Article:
Arvind Narayanan, a Computer Scientist from Princeton University, discovered that female names were more closely associated with being nurturing, cooking, staying home and skillsets applied to the arts, while male names were linked to being leaders and career driven, and their strong skillsets were placed in complex subjects such as mathematics and engineering. But it wasn’t just sexism: European names (Adam, William, Greg) ranked as more “pleasant” than traditionally African or Middle-Eastern names (Darnell, Yolanda, Mohammed), which were ranked us “unpleasant”. Narayanan’s study was backed up by another study, published by The National Bureau of Economic Research, which found that Uber drivers are twice as likely to cancel on black customers. Black customers wait “significantly longer” for their Ubers and experience double the cancellation rates of white passenger . Over 581 trips, the researchers found that the four black riders waited longer to have their trip requests accepted by a driver. Once accepted, black riders on Uber also waited 30% longer to be picked up. The researchers thought this indicated discrimination because the estimated wait times provided to the riders by Uber were all similar.

What’s next?

So what do we do with this knowledge, when the speed and need of AI and algorithms is moving at such a fast pace?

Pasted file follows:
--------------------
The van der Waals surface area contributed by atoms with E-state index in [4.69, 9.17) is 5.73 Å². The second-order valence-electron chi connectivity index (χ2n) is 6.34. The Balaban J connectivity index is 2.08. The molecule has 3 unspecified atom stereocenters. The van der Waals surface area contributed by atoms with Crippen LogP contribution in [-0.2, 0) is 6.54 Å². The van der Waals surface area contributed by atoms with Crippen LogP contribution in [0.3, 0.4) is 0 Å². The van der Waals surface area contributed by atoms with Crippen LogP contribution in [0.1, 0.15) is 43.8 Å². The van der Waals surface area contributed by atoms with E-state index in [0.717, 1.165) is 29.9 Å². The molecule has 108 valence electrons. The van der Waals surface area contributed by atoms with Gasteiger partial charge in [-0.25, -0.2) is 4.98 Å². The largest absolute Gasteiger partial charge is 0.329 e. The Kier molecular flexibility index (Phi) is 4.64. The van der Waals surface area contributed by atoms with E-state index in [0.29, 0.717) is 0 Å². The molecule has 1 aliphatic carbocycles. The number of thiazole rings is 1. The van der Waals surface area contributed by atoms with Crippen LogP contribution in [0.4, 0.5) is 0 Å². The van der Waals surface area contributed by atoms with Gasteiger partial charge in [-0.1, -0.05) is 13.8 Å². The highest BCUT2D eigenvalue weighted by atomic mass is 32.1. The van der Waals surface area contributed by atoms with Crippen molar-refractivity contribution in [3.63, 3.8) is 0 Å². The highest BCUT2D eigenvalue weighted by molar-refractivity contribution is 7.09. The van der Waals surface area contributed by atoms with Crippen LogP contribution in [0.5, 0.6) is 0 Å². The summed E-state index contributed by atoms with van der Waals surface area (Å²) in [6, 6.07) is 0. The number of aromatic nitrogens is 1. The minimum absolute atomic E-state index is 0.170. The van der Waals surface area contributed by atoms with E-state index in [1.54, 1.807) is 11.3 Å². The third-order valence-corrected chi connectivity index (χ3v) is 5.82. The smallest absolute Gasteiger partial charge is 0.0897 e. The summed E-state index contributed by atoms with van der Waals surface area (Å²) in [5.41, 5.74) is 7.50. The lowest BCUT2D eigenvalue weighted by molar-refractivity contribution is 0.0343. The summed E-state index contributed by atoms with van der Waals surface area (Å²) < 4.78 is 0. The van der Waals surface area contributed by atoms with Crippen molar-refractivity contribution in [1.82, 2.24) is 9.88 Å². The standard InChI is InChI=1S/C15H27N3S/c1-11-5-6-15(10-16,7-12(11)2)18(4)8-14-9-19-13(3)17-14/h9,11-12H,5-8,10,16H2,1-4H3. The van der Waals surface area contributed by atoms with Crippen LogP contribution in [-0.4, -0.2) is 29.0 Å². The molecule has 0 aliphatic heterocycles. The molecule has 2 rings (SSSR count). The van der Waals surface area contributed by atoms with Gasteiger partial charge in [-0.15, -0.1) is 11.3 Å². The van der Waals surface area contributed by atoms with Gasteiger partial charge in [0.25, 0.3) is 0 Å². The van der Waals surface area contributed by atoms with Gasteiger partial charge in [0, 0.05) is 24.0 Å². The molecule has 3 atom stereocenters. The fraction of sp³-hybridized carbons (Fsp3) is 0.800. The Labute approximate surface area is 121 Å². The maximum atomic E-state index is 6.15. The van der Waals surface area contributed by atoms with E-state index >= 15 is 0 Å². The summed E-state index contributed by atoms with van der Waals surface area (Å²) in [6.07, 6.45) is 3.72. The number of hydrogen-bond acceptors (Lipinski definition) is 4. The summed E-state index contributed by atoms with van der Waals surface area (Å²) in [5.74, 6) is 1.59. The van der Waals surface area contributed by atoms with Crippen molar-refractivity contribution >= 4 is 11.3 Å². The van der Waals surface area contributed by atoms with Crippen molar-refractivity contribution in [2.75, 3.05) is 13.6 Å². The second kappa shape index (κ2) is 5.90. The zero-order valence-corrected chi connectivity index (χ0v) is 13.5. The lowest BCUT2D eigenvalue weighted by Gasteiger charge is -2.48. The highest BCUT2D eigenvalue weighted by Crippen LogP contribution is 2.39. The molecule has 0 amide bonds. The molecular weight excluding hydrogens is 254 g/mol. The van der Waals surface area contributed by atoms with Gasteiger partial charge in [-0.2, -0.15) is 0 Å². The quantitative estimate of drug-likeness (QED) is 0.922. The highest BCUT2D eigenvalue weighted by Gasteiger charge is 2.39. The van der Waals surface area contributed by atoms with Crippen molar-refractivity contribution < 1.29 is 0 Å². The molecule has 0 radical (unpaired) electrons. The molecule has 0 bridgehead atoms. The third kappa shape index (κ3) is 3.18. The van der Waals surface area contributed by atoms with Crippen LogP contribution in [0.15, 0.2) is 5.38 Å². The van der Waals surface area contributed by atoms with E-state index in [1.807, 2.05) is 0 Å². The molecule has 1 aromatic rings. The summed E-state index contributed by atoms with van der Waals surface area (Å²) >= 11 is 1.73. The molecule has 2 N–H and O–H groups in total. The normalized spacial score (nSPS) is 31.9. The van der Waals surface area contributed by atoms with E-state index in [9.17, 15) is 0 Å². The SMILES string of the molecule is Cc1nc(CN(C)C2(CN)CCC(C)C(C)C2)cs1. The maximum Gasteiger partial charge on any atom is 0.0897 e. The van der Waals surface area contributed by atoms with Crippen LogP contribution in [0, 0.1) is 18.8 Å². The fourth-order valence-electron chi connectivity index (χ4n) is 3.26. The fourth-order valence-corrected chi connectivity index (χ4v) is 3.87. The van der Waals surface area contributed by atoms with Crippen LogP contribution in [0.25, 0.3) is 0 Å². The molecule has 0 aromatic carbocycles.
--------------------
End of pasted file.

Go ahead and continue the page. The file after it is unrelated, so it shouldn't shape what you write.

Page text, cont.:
We can’t ignore the very real financial and commercial benefits that companies can derive from using algorithms. Advertising space is as expensive as ever, and if companies can use such systems to target their adverts only at those who will be interested, then market forces will ensure their continued use and it’s hard to argue with cold, hard cash.

But that said, everyone, especially the companies that rely on them and those that write the programs, needs to be aware of their limitations, and specifically of the fact that algorithms can and often do get it wrong. Tech companies and businesses need to take steps to remove the biased data, organization’s need to take responsibility and accept that prejudice is well-represented in all of their software. If organisation’s don’t get rid of it, we will be relying on biased algorithms that create a feedback loop in which decisions are made that create more biased data, that algorithms will then analyse and use in the future, perpetuating and furthering the bias.

We also have to consider the impact that biased algorithms will have on us, as members of society exposed to them – how might they feed into and help fuel our own pre-existing biases? Consciously or unconsciously, are people being told that success looks like a white person with ‘salon-ready hair’, while a lack of success comes in the form of a black person with an afro? Or that only men can reach the top of the professional ladder, while women need to set their sights on lower rungs? What messages are we and our children absorbing when Google and other companies are reinforcing – albeit inadvertently – the biases and prejudices so many of us still hold, and which we are trying as a society to move away from?